FTC’s New COPPA Rule Expands Children’s Online Privacy Obligations

January 2013

In December 2012, the Federal Trade Commission (FTC) released amendments to its Children's Online Privacy Protection Rule (Rule).  The amended Rule will take effect on July 1, 2013 and could have a dramatic impact on operators of websites or online services that could be used by children.  In certain instances, operators may be held responsible for the practices of third parties that place advertising or provide services through the operator's website or app.

The Rule implements the Children's Online Privacy Protection Act (COPPA).  In sum, the statute requires that operators of websites or online services that are either directed to children under 13 or have actual knowledge that they are collecting personal information from such children give notice to parents and obtain their prior verifiable consent.

The amended Rule aims to update children's online privacy protections in light of changes in online practices since 2000, when the Rule originally went into effect.  As detailed further in a Wiley Rein summary entitled “New FTC Children's Privacy Rules May Impact Financial Support for Broadcaster Websites and Apps,” the Rule:

  • Expands the critical definition of “personal information” that cannot be collected without parental notice and consent to include geolocation information, photographs and videos, as well as persistent identifiers (including IP addresses and mobile device IDs) that can be used to recognize a user over time and across different sites or online services.  Certain important exceptions and qualifiers may apply, especially to support “internal operations.”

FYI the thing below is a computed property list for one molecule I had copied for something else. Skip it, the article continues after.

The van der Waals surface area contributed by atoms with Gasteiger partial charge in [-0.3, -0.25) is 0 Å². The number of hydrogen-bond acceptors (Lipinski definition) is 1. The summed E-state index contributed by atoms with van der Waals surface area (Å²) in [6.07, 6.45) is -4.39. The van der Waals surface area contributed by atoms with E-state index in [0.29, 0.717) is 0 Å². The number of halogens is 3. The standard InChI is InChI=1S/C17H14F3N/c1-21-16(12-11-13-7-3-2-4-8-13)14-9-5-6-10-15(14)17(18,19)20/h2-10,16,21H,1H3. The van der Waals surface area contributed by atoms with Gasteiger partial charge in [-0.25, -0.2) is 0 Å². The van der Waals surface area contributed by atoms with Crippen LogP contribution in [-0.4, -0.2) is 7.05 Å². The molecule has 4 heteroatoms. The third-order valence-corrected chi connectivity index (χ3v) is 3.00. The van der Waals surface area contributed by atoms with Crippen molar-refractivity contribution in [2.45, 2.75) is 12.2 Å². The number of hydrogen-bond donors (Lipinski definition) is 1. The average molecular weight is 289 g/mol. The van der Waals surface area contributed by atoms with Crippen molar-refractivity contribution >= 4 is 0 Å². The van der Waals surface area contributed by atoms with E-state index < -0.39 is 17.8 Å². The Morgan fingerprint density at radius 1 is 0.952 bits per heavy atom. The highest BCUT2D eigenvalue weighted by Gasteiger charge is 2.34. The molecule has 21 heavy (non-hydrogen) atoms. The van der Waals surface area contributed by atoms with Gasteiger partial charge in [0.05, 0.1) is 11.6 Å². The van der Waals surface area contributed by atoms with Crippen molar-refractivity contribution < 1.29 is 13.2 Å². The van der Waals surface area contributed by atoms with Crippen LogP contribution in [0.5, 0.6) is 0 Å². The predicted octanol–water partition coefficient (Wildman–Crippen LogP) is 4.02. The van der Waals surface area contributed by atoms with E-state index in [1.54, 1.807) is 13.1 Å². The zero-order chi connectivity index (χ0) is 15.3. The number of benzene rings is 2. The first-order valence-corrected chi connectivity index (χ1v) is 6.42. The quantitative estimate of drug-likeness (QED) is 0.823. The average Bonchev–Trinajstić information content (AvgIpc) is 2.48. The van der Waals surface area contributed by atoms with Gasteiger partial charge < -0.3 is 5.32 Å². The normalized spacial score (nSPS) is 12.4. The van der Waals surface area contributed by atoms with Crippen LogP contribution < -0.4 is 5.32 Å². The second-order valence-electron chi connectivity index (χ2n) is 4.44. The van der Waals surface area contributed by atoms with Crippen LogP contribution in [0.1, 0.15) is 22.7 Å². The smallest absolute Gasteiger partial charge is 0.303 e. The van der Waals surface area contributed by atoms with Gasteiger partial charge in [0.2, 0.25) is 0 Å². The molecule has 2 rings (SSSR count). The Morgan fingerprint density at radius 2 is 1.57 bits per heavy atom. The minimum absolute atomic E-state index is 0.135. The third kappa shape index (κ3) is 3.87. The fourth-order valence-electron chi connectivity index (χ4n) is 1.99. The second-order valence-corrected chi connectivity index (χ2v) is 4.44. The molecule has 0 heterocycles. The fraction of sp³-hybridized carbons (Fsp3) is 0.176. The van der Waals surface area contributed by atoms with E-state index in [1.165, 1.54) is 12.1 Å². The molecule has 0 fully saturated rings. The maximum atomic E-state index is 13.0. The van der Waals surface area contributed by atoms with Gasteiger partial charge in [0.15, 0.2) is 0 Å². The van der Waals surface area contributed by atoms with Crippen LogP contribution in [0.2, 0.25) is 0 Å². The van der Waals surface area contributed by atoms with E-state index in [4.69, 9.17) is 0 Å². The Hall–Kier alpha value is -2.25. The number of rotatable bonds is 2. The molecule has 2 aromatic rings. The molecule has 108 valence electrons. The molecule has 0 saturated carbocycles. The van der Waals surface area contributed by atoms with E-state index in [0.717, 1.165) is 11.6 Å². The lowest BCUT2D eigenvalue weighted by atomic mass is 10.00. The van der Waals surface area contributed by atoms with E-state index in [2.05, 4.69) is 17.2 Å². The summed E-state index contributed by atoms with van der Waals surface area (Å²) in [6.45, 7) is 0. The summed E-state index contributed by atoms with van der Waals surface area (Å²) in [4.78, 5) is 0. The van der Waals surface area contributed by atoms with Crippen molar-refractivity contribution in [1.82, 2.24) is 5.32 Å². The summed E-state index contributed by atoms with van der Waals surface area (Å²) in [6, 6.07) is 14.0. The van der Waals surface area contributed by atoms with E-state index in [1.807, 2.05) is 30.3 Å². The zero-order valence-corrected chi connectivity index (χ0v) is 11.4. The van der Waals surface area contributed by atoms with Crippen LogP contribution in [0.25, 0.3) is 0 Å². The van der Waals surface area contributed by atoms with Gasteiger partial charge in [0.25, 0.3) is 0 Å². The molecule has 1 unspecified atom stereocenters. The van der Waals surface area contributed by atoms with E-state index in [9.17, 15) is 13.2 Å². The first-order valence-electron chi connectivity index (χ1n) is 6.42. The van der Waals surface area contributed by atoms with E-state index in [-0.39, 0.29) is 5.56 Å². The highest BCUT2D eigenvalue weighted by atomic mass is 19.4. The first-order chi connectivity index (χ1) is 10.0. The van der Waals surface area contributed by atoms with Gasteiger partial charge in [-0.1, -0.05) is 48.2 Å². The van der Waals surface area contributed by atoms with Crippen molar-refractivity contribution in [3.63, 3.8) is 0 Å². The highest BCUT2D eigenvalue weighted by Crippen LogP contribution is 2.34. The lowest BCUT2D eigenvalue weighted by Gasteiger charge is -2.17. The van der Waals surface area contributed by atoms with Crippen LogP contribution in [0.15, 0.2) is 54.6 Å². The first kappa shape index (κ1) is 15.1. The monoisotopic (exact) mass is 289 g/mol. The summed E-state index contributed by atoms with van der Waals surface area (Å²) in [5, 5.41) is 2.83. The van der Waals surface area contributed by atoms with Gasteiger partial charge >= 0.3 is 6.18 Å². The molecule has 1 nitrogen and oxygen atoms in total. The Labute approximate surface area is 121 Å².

• Expands the key definition of “operator” to place strict liability obligations on companies that direct a site or service to a child when a third-party service—such as a plug-in or advertising network—collects personal information from visitors.  The FTC characterizes this amendment in a press release as “clos[ing] a loophole.”
  • Expands the key definition of “website or online service directed to children” to place obligations directly on plug-ins or advertising networks that have actual knowledge of collecting personal information through a child-directed site or service.  Only sites and services that do not target children as a “primary” audience may “differentiate among users.”  Such sites must provide notice and obtain parental consent for those users who identify themselves as being younger than 13.
  • Imposes new “just in time” parental notice requirements.
  • Retains the popular “email plus” method for obtaining “verifiable parental consent” and identifies certain new acceptable methods.
  • Imposes requirements to reasonably secure children's personal information, to conduct due diligence before disclosing such information to third parties and to delete such information after it is no longer “reasonably necessary.”
  • All businesses operating online should review their practices in light of the new Rule.  With the amendments, COPPA will cast a much wider net, reaching companies that may not consider themselves to be interacting online with children.  COPPA enforcement by the FTC will remain active, imposing monetary penalties and reputational risks.   
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